Bad Pay

If you’ve ever made $ 11,000 per year working in a ministry, while supporting a wife, three children, and a dog and then had the senior pastor you work for tell you that taking government assistance wasn’t “trusting God”…you might have been a fundamentalist.

Fundamentalist churches are generally not full of professional, high-income members. Doctors, Lawyers, and other such folks are noticeably absent from the church rolls and their tithes are noticeably absent from the church budget. As a result of this lack of funds, these churches often rely on a workforce of very poorly paid employees to take care of the ministry. Woe unto you if you’ve spent six years in school to get a Masters Degree in Education at an unaccredited fundamentalist college. At the local fundy school (the only place you’re qualified to work) that effort will probably net you church staff housing, no insurance, and less pay than you might get working at the local McDonalds.

To compound this problem, — and for reasons more political than doctrinal — many fundamentalists are deathly opposed to welfare of any kind. The claim is that if the government is helping you then they get the credit instead of God getting the credit. The idea that maybe God uses the government to help folks sometimes has evidently never dawned on them.

This lack of funds combined with an inability to seek help from any other source (not to mention threats that leaving this glorious ministry will ruin God’s will for your life), combines to create a class of indentured servitude with people who are too literally too poor to escape the cycle. Add to this the bellowing of preachers who blast their lackeys for even daring to inquire about how much money a ministry position might pay and you end up with a very sad situation indeed.

It’s all fine and good to be told that slaving away for sub-minimum wages is laying up treasure in heaven. One has to wonder if it’s inconceivable that it might be possible to get both treasure in heaven and a decent dental plan down here on earth in the meantime.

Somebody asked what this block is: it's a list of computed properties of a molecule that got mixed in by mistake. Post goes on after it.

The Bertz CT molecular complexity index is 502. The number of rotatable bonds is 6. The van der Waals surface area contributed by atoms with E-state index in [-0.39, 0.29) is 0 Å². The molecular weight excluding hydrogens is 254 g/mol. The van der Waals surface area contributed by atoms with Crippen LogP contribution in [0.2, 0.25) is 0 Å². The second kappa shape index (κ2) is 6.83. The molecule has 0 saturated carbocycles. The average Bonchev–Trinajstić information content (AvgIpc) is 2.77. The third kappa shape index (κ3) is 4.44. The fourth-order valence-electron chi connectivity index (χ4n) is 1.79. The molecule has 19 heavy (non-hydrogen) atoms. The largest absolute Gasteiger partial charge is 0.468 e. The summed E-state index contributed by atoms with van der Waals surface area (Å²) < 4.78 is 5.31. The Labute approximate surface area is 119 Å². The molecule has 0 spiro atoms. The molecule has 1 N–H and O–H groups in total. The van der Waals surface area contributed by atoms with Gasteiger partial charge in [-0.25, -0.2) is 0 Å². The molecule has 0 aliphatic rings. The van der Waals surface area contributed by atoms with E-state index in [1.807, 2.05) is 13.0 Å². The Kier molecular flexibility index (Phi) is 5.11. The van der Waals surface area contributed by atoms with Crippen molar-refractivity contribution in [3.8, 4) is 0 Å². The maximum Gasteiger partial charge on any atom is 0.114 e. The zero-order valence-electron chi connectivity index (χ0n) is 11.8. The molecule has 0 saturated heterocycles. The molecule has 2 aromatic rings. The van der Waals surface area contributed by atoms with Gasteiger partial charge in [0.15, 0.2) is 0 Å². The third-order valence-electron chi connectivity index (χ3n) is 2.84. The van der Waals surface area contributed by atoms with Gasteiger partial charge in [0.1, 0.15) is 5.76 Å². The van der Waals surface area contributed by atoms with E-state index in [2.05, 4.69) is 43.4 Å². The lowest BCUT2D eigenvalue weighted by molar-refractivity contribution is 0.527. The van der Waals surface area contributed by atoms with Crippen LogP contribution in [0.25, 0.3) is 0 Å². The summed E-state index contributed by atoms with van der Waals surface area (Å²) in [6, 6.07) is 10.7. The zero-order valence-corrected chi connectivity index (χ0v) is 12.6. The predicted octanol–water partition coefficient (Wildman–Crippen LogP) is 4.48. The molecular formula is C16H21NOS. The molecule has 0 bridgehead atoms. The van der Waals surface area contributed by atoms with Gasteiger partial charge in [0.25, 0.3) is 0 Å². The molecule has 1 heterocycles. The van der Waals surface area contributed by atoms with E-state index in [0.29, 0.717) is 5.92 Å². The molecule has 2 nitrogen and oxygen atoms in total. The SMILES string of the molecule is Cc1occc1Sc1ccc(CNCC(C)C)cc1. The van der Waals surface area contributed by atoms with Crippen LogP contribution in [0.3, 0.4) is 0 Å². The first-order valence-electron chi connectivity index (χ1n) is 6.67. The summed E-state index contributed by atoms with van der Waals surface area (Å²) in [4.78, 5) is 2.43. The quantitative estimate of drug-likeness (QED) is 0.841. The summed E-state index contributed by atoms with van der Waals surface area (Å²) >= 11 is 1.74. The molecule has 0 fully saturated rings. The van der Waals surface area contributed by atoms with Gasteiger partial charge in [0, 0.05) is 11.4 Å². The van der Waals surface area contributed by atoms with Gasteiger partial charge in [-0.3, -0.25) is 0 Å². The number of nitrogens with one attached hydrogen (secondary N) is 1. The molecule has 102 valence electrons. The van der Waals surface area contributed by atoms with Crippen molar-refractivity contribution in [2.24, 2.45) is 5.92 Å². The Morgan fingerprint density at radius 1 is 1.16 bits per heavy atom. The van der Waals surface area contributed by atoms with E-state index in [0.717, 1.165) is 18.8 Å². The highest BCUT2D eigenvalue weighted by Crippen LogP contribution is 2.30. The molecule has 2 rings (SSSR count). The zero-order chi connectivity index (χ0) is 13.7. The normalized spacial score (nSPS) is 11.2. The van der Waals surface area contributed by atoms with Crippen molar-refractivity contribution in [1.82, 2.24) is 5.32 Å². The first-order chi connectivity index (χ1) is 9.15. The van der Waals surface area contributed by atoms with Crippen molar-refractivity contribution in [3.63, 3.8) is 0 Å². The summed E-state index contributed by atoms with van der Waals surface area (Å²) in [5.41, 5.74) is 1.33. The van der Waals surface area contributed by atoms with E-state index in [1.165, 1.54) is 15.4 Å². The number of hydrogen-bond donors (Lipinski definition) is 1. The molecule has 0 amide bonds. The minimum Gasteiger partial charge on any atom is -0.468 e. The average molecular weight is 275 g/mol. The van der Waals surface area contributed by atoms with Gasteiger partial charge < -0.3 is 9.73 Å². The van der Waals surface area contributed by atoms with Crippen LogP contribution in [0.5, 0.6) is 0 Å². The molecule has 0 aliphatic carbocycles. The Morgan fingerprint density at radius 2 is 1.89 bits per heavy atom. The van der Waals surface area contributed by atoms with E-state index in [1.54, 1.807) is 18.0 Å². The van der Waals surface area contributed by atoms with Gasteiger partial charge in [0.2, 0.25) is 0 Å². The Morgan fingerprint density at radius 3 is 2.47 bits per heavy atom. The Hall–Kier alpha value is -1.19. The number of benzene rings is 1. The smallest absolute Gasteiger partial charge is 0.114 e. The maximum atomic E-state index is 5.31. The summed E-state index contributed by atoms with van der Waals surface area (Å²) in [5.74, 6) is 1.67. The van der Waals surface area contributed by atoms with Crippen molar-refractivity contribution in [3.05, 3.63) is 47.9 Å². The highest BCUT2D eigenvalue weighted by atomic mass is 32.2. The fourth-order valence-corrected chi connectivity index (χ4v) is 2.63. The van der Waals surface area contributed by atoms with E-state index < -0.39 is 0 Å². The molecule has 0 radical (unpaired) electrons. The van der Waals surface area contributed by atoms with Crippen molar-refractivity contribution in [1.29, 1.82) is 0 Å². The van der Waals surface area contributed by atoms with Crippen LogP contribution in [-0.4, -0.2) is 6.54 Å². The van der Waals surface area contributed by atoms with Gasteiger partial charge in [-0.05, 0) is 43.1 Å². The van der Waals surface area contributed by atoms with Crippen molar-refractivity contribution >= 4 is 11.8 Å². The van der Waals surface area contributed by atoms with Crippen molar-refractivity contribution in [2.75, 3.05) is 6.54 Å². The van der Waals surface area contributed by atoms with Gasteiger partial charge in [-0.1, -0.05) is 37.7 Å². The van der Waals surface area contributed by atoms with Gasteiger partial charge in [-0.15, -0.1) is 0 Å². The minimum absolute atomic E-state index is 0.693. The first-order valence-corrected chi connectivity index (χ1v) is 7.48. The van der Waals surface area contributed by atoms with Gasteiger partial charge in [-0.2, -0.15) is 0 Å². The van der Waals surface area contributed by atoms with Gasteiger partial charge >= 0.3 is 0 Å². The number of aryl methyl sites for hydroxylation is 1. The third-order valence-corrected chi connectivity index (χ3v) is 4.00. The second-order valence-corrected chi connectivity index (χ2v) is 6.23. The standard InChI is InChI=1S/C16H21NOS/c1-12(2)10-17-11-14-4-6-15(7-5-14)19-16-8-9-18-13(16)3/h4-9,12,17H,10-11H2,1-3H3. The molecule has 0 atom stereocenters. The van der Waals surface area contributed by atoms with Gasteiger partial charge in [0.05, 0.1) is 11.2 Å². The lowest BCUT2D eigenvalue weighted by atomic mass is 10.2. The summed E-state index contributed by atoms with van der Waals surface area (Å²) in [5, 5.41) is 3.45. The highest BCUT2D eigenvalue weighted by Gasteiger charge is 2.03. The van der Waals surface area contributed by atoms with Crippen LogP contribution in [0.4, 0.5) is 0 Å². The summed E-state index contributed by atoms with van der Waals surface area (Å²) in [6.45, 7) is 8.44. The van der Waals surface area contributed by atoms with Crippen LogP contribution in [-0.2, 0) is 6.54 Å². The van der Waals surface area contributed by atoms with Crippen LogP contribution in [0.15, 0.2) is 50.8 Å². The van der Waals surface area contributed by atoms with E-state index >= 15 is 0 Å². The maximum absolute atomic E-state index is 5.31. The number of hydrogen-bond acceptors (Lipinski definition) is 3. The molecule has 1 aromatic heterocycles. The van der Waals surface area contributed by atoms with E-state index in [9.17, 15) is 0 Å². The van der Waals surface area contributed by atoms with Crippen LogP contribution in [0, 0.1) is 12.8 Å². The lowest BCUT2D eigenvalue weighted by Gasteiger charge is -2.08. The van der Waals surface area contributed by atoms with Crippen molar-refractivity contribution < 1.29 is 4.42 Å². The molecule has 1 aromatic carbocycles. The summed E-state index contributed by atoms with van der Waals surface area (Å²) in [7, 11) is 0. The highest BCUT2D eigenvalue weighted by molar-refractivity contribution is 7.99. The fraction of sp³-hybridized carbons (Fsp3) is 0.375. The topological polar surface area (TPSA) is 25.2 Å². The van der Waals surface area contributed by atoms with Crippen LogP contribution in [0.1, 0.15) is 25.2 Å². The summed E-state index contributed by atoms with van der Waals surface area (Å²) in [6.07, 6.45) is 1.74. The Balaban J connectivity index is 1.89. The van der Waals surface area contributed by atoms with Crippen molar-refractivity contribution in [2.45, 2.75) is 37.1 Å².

34 thoughts on “Bad Pay”

  1. I hope to see you speak more to this “God’s will” notion (“(not to mention threats that leaving this glorious ministry will ruin God’s will for your life)”). I distinctly remember “God’s will” requiring that you either be a pastor (or pastor’s wife – because you can be “called” to that), a missionary or a christian schoolteacher or you would only be in his “permissible” but not “perfect” will.

  2. “If you’ve ever made $ 11,000 per year working in a ministry, while supporting a wife, three children, and a dog” while the president of the ministry you work for drove around in a Alpha Romeo in the summertime and a fleet of snowmobiles in the wintertime . . . you might be part of a fundamentalist institution.

  3. The vow of poverty is not dead in fundamentalism. A wood-paneled 1983 Buick station wagon is a sure sign that you are not only giving your all to Jesus, but that you’re suffering for him, too.

  4. Funny. Except, not so funny when you grew up in a family where your parents not only believed this, but still kept producing children (after all, birth control is also a sin). Been there (as a kid): low salary (even though your dad is always gone), no good insurance, little food, station wagon that’s 20+ years old and breaks down all the time, 3 outfits among which to rotate when you attend your basement church Christian school. . .

    And then, we know your mom can’t work–she’s supposed to be the keeper at home.

  5. Great post. This was the initiating force in my leaving the IFB movement I had been raised in. I wish someone would have given a warning the degree was for all intents and purposes useless. Obviously I could not have known any better having only known this way.